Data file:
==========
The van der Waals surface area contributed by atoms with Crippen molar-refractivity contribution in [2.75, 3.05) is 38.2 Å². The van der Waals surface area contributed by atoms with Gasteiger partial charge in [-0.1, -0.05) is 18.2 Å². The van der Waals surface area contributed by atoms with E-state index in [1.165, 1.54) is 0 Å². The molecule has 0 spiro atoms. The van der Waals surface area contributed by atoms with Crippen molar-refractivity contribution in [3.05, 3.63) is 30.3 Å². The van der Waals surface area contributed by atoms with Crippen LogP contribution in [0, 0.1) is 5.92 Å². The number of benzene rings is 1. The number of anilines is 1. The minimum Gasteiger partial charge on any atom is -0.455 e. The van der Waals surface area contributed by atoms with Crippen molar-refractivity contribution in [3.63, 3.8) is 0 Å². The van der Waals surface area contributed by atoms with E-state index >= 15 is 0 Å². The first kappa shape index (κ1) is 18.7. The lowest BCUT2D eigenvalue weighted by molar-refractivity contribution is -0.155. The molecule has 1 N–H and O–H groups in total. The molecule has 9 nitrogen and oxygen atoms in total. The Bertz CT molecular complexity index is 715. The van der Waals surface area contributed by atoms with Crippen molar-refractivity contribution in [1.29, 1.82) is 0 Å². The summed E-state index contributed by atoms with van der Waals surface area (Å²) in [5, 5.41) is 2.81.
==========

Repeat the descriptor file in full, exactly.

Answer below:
The van der Waals surface area contributed by atoms with Crippen molar-refractivity contribution in [2.75, 3.05) is 38.2 Å². The van der Waals surface area contributed by atoms with Gasteiger partial charge in [-0.1, -0.05) is 18.2 Å². The van der Waals surface area contributed by atoms with E-state index in [1.165, 1.54) is 0 Å². The molecule has 0 spiro atoms. The van der Waals surface area contributed by atoms with Crippen molar-refractivity contribution in [3.05, 3.63) is 30.3 Å². The van der Waals surface area contributed by atoms with Crippen LogP contribution in [0, 0.1) is 5.92 Å². The number of benzene rings is 1. The number of anilines is 1. The minimum Gasteiger partial charge on any atom is -0.455 e. The van der Waals surface area contributed by atoms with Crippen molar-refractivity contribution in [3.63, 3.8) is 0 Å². The van der Waals surface area contributed by atoms with E-state index >= 15 is 0 Å². The first kappa shape index (κ1) is 18.7. The lowest BCUT2D eigenvalue weighted by molar-refractivity contribution is -0.155. The molecule has 1 N–H and O–H groups in total. The molecule has 9 nitrogen and oxygen atoms in total. The Bertz CT molecular complexity index is 715. The van der Waals surface area contributed by atoms with Crippen molar-refractivity contribution in [1.29, 1.82) is 0 Å². The summed E-state index contributed by atoms with van der Waals surface area (Å²) in [5, 5.41) is 2.81.